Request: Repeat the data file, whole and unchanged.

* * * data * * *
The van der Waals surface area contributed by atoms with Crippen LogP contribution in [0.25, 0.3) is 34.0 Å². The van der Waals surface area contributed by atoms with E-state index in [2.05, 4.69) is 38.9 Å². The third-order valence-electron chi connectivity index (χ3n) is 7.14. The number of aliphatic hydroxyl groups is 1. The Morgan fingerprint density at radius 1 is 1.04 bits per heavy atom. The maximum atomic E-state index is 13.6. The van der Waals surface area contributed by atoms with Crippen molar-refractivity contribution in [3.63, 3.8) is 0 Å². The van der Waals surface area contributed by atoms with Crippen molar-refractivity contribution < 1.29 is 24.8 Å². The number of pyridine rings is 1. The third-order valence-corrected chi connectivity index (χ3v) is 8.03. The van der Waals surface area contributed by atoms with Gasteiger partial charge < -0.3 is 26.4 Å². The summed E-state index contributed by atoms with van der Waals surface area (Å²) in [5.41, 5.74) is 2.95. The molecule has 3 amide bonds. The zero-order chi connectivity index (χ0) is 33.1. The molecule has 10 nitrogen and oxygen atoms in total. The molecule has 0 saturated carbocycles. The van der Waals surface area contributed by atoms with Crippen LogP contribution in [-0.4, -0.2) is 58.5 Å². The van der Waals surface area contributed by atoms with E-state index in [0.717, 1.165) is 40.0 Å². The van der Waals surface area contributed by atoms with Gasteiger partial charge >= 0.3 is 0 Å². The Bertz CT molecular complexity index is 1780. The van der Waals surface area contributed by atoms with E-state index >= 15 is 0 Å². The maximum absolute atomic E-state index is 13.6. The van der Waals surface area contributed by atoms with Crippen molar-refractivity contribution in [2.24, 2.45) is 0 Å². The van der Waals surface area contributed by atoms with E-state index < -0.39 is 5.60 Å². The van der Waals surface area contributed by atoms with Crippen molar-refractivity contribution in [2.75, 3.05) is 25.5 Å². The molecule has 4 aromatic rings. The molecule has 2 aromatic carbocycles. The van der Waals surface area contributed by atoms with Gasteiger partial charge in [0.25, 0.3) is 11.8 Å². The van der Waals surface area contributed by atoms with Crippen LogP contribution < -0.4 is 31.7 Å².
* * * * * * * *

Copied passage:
The van der Waals surface area contributed by atoms with Crippen LogP contribution in [0.25, 0.3) is 34.0 Å². The van der Waals surface area contributed by atoms with E-state index in [2.05, 4.69) is 38.9 Å². The third-order valence-electron chi connectivity index (χ3n) is 7.14. The number of aliphatic hydroxyl groups is 1. The Morgan fingerprint density at radius 1 is 1.04 bits per heavy atom. The maximum atomic E-state index is 13.6. The van der Waals surface area contributed by atoms with Crippen molar-refractivity contribution in [3.63, 3.8) is 0 Å². The van der Waals surface area contributed by atoms with Crippen molar-refractivity contribution < 1.29 is 24.8 Å². The number of pyridine rings is 1. The third-order valence-corrected chi connectivity index (χ3v) is 8.03. The van der Waals surface area contributed by atoms with Gasteiger partial charge < -0.3 is 26.4 Å². The summed E-state index contributed by atoms with van der Waals surface area (Å²) in [5.41, 5.74) is 2.95. The molecule has 3 amide bonds. The zero-order chi connectivity index (χ0) is 33.1. The molecule has 10 nitrogen and oxygen atoms in total. The molecule has 0 saturated carbocycles. The van der Waals surface area contributed by atoms with Crippen LogP contribution in [-0.4, -0.2) is 58.5 Å². The van der Waals surface area contributed by atoms with E-state index in [0.717, 1.165) is 40.0 Å². The van der Waals surface area contributed by atoms with Gasteiger partial charge >= 0.3 is 0 Å². The Bertz CT molecular complexity index is 1780. The van der Waals surface area contributed by atoms with E-state index >= 15 is 0 Å². The maximum absolute atomic E-state index is 13.6. The van der Waals surface area contributed by atoms with Crippen molar-refractivity contribution in [2.24, 2.45) is 0 Å². The van der Waals surface area contributed by atoms with E-state index < -0.39 is 5.60 Å². The van der Waals surface area contributed by atoms with Crippen molar-refractivity contribution in [2.75, 3.05) is 25.5 Å². The molecule has 4 aromatic rings. The molecule has 2 aromatic carbocycles. The van der Waals surface area contributed by atoms with Gasteiger partial charge in [0.25, 0.3) is 11.8 Å². The van der Waals surface area contributed by atoms with Crippen LogP contribution < -0.4 is 31.7 Å².